The Rocket Docket’s strict scheduling requirements can create an intense discovery process. In the EDVA, the discovery period (which includes both fact and expert discovery) is typically limited to 90 to 120 days after the Rule 26(f) conference, although discovery requests may have been served before that conference, as the typical scheduling order permits. Local Civil Rule 26(C) requires parties to serve objections “to any interrogatory, request, or application under Fed. R. Civ. P. 26 through 37” within “fifteen (15) days after  service” and the objections “shall be specifically stated.” That means written objections must be served before responses are due. If the disputed discovery is ordered by the court, Local Civil Rule 37(C) imposes an 11-day “default deadline for complying with any discovery order.” In many cases, the short discovery process and the need to file early objections encourage litigants to target their discovery requests, avoid boilerplate objections, and focus on the most important issues during discovery disputes.
In the Alexandria Division, litigants may seek rapid resolution of any objection disputes using the court’s one-week procedure for non-dispositive motions. Here is how it works: A litigant may file a non-dispositive motion by 5 p.m. on Friday for hearing on the next Friday. The response in opposition is due by 5 p.m. on Wednesday, and a reply must be filed as early as possible on Thursday. In a recent case, out-of-district counsel was unaware of the one-week briefing timeline and attempted to excuse his failure to oppose a motion by arguing that the local practice was unreasonable. The court swiftly chastised the attorney for his failure to comply with the local rules and advised him to rely on local counsel and to learn the rules of the Rocket Docket if he wished to return to court.
To be sure, the 15-day objection deadline is not without controversy. Some litigants criticize the shortened objection deadline as needlessly increasing disputes by encouraging parties to file motions to compel before any materials are produced. In the Alexandria Division, litigants often raise fundamental issues of privilege or immunity, or other key case-defining issues, in pre-response motions as a strategy to ensure that the forthcoming production is as comprehensive as possible. The 15-day discovery objection deadline, coupled with the Alexandria Division’s non-dispositive motions procedure, means that litigants may have conferred and obtained a resolution to their discovery disputes before discovery responses are even due. Further, the Alexandria Division’s shortened briefing and hearing schedule applicable to discovery motions often requires litigants to prioritize the most important disputes, narrowing the issues presented to the court to avoid wasting time with minor or inconsequential disagreements. Indeed, it is not uncommon for a magistrate judge during a busy motions docket to distill a discovery dispute to a few key points and focus the parties on the issues perceived to be critical to the case.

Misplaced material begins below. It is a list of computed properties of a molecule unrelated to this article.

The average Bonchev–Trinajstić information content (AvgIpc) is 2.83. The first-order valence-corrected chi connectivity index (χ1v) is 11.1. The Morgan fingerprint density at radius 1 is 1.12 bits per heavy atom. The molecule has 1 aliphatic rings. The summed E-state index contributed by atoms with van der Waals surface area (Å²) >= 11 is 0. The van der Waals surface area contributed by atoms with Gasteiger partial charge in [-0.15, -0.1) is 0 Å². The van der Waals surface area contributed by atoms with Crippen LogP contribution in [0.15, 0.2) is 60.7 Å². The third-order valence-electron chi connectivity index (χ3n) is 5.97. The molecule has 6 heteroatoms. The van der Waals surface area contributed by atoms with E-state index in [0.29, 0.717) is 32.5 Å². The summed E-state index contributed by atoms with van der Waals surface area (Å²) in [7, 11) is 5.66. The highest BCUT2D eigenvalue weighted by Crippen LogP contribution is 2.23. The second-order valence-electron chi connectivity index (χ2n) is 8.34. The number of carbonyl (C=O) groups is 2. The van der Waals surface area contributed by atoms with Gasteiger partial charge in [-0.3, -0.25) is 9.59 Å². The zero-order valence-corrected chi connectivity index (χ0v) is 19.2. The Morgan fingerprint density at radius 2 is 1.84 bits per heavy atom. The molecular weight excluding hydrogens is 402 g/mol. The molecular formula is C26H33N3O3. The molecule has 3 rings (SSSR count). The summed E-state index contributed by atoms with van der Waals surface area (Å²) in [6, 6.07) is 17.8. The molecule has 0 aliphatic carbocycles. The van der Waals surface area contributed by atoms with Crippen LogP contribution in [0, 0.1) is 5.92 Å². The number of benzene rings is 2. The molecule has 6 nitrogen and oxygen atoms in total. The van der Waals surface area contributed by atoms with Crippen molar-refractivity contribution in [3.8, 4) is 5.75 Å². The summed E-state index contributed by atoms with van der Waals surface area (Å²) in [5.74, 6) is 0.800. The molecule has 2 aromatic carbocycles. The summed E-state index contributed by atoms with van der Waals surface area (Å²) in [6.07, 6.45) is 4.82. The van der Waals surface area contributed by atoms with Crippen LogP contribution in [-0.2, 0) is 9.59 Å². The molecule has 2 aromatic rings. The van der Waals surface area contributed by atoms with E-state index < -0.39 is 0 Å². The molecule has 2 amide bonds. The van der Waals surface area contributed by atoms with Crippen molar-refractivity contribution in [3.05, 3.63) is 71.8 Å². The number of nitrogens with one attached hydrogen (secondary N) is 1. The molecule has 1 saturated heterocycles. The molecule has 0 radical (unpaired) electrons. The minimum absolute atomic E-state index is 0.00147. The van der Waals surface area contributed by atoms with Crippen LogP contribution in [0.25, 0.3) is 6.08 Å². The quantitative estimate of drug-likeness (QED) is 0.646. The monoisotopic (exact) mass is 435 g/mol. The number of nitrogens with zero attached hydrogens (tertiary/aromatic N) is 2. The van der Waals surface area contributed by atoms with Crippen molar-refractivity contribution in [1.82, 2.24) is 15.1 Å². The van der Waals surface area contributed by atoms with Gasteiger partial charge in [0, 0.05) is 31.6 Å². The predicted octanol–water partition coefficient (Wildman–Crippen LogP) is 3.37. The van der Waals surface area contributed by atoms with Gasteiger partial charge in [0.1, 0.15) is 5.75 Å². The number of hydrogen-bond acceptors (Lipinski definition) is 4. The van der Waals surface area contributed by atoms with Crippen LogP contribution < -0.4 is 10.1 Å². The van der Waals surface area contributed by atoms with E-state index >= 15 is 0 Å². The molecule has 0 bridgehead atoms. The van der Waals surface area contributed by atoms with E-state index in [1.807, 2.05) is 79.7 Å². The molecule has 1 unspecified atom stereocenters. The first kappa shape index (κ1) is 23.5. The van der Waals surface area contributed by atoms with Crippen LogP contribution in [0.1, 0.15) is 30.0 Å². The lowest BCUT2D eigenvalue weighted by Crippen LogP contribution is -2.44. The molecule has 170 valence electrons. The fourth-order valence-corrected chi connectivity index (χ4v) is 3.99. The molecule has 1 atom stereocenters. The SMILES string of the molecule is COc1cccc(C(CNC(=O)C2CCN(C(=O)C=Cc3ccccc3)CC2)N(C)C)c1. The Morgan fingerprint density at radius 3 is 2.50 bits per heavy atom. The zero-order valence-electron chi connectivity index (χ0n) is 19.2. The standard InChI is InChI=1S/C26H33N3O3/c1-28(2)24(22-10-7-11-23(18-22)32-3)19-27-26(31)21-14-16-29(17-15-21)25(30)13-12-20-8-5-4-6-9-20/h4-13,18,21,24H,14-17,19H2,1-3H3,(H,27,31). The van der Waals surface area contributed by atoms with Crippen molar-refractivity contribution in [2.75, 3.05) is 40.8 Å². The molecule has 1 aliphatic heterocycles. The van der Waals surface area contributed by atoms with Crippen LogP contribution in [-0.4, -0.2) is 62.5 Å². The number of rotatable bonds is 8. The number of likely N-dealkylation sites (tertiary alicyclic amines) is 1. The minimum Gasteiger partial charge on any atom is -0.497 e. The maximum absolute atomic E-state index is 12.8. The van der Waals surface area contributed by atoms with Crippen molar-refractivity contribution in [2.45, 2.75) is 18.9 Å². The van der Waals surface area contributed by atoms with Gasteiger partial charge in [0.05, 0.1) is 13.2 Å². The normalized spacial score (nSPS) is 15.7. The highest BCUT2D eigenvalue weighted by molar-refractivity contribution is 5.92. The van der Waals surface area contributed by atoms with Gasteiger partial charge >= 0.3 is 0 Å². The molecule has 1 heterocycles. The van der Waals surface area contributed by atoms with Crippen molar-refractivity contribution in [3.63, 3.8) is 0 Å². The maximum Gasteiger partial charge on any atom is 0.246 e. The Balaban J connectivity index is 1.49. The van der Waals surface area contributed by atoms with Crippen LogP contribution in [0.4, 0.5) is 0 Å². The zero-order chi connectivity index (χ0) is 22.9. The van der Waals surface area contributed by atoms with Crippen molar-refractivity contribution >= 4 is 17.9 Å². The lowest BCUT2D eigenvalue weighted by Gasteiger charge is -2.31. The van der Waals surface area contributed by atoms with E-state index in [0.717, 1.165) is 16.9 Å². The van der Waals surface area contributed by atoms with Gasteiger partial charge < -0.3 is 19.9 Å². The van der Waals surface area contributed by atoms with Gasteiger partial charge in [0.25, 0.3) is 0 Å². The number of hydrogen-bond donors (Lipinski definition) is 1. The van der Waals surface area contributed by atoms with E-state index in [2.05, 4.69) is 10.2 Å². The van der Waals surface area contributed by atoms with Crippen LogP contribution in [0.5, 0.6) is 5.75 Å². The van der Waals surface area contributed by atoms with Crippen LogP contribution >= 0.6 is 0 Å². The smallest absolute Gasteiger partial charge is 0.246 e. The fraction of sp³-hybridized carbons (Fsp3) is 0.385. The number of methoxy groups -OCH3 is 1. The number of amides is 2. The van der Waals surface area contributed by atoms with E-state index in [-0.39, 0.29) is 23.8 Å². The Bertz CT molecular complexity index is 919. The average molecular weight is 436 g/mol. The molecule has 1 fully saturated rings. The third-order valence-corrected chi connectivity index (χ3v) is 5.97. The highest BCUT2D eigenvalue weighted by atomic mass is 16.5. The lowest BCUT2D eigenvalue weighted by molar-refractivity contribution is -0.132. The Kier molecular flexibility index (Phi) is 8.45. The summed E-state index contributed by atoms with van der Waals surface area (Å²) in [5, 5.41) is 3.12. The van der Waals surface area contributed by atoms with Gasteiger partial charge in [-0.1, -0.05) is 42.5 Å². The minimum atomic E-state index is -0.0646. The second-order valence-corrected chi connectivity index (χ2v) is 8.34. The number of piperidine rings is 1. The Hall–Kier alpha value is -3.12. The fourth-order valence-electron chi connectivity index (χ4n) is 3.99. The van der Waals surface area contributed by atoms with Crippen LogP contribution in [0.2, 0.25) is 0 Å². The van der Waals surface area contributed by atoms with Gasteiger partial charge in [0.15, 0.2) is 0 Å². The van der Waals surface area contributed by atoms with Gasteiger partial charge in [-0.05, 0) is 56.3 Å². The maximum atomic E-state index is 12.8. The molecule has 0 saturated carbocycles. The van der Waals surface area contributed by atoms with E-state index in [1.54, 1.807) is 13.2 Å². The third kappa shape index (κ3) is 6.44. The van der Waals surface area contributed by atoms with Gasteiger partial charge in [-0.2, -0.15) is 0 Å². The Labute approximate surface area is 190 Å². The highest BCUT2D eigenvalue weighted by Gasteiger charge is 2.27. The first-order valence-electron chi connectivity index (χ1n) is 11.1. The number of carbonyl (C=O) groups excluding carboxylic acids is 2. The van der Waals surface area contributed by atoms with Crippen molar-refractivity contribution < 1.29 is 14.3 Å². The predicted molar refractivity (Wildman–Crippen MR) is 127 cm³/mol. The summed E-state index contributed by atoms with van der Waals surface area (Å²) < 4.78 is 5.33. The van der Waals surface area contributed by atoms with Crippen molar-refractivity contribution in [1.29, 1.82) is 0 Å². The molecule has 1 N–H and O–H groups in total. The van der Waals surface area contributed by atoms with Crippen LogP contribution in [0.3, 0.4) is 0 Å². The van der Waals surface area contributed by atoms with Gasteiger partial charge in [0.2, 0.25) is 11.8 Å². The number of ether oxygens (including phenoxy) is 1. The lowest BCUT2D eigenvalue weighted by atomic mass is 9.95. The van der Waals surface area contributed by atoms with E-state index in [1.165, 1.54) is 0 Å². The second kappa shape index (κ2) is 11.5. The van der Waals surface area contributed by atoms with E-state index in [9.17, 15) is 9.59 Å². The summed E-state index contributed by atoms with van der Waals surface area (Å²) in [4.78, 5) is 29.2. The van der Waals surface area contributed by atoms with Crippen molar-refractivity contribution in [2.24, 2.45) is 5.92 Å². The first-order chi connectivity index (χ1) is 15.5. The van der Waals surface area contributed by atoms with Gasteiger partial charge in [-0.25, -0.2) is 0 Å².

The Rocket Docket’s typical discovery timeline creates both burdens and benefits for litigants. For example, the court’s compressed discovery timeline often requires litigants to undertake document collection and initial review immediately after entering a case, even before a motion to dismiss is resolved, to ensure that any objections are specific and well founded and that document production is timely. Early collection and review can be costly, but they ensure that the litigants are aware of critical proof issues and can adjust their strategy accordingly, without delay.
Substantive Legal Issues
The Rocket Docket prioritizes swift resolution of substantive legal issues. The EDVA does not require litigants to obtain permission to file a motion, such as by calling chambers or filing pre-motion letters, as do some courts. The district strictly adheres to a requirement that the parties certify that they met and conferred before the filing. The Rocket Docket also generally requires litigants to set an oral argument date for each motion. Local Civil Rule 7(E) states that “a motion shall be deemed withdrawn if the movant does not set it for hearing (or arrange to submit it without a hearing) within thirty (30) days after the date on which the motion is filed.” Although the practice has waned in certain divisions, the Alexandria Division of the Rocket Docket holds regular hearing days for civil matters every week. The judge will often rule from the bench on the pending motion, especially a non-dispositive one, following it up with a short and pointed order that afternoon or shortly thereafter. A judge may instead signal how the motion will be resolved to allow the parties to reach a compromise. Judges in the Alexandria Division will also cancel hearings and rule on the papers where appropriate. It is important, therefore, for all pertinent arguments to be presented well in the limited pages allowed. Litigants should not scrimp or ignore their briefing obligations or plan to rely solely on oral argument, which may not be allowed.